Other similarities often pointed out includes the resemblance in appearance of Grand Moff Tarkin, played by veteran british actor Peter Cushing to the Ambassador from Ambassador of the Shadows (1975), which while striking, is hard to take seriously as a ‘rip-off’. After all the production needed to employ a large number of british actors for financial reasons, and Cushing was one of England’s most well-recognized faces.
Another similarity is Leia’s ‘slave’ outfit from her stint as Jabba’s concubine let's say in Return of the Jedi, which is compared to a similar outfit worn by Lauraline at one point in the series. A striking similarity to be sure, but a shallow one given the history of the often sexually exploitative pulp genre.
The design may very well have been directly influenced by Lauraline’s bikini, but Mézières in turn was far from the first to have spiced a fantasy tale up with a scantily clad woman; a tradition harking back at least to Edwin Lester Arnold’s Gullivar Jones and his mis-adventures on Mars, and of course its descendants in John Carter and Conan.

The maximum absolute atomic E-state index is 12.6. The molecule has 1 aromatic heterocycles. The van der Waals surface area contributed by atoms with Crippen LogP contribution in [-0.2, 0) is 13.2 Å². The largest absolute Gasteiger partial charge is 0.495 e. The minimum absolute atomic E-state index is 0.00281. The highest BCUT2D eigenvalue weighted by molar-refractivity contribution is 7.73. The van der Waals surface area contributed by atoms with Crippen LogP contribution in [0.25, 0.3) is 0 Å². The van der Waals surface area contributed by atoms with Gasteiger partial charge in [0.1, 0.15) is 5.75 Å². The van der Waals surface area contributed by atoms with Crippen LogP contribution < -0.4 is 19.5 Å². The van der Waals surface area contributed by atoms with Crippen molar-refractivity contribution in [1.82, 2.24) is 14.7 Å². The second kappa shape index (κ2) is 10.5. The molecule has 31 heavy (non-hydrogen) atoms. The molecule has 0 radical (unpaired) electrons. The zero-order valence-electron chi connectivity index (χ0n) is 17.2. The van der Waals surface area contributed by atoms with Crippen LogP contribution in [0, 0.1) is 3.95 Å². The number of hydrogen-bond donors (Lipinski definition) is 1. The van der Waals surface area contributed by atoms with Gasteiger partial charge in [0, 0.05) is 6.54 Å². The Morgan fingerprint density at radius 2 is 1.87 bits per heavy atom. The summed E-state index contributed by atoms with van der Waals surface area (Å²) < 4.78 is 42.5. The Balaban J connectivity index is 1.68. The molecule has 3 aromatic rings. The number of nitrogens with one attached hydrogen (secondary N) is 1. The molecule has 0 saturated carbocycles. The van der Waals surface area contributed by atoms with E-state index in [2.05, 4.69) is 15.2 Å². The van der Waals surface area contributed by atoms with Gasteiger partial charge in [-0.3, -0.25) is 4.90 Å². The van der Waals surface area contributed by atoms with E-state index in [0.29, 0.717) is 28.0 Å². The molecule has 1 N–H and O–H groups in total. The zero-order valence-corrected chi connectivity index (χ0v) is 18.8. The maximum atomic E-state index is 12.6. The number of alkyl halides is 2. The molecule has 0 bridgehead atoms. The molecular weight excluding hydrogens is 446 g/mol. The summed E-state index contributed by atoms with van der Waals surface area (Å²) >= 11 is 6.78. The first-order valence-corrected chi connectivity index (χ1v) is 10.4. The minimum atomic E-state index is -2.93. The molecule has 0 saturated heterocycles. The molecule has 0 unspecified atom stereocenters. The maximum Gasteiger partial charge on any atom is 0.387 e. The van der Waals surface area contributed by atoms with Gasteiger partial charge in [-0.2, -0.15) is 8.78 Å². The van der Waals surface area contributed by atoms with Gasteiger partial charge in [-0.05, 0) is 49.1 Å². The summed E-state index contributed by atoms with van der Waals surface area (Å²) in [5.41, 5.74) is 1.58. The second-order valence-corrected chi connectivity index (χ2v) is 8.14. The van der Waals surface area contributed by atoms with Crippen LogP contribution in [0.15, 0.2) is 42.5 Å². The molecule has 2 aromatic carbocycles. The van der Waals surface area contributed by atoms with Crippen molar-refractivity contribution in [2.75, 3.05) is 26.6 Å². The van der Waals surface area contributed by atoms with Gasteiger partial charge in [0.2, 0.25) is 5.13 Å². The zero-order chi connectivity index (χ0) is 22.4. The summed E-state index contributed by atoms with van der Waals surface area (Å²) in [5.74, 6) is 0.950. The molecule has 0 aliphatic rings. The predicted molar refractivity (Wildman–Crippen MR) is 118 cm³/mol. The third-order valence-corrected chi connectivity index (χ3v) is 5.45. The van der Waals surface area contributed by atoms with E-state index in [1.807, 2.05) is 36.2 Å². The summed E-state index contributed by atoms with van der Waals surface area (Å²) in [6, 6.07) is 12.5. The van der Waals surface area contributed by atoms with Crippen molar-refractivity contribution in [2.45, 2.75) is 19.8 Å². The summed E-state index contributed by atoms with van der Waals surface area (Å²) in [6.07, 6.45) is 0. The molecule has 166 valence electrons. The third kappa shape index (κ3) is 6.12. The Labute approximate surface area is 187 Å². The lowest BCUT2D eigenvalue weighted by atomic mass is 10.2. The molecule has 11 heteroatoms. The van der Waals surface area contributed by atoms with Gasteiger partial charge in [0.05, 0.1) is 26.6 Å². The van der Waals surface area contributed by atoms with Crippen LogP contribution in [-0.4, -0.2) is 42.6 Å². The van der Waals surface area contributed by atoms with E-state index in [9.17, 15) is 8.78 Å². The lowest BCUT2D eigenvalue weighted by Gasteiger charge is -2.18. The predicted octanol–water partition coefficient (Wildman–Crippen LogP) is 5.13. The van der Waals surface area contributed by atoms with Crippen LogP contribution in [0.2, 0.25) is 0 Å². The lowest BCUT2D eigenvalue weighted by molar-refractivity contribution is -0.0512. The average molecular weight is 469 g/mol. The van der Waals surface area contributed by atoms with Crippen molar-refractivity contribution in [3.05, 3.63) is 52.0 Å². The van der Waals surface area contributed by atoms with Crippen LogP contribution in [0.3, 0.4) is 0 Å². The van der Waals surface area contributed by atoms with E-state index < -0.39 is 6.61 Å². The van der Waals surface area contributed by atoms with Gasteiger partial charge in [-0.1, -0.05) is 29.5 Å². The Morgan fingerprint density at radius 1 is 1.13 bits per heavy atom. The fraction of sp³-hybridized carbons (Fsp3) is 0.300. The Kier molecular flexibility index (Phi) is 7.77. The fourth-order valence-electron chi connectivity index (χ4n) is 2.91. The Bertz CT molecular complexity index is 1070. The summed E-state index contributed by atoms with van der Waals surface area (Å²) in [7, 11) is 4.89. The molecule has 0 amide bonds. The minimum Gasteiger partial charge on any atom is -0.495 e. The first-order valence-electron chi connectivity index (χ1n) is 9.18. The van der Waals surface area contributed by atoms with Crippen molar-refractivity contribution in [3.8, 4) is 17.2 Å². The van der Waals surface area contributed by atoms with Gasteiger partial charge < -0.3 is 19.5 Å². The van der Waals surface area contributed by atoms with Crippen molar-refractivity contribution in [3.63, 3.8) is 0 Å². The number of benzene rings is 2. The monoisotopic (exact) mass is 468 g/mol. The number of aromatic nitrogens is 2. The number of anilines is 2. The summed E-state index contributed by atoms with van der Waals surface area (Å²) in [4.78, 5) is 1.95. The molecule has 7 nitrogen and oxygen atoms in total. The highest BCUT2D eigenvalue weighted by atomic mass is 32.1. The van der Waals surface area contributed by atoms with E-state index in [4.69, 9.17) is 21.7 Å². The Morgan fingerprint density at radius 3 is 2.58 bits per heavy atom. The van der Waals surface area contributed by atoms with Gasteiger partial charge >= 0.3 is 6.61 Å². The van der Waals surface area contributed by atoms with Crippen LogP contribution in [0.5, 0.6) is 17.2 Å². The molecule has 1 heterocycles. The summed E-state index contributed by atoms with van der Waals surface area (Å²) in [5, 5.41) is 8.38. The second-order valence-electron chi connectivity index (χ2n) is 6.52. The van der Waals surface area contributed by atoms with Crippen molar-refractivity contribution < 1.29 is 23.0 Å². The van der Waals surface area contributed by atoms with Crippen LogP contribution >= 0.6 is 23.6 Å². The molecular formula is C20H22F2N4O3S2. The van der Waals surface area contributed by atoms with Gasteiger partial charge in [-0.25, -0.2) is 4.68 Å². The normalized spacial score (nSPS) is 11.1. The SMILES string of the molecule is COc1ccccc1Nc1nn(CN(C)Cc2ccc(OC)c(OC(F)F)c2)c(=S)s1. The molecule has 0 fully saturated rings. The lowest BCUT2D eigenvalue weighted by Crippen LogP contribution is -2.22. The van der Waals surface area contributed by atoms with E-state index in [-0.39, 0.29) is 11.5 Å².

Perhaps most iconic was Frazetta’s Egyptian Queen from 1969, which was specifically called out by the costume designer on Return of the Jedi as an influence.
The most damning similarity however occurs in L’Empire des Milles Planètes (1971), when Valérian is encased in a transparent, orange-tinted brick of plastic. Although he retains his consciousness while encased in this block, the scene is otherwise in many regards strikingly similar to Han Solo’s encasing in carbonite in The Empire Strikes Back, complete with his hands in a ‘reach for the sky’ pose.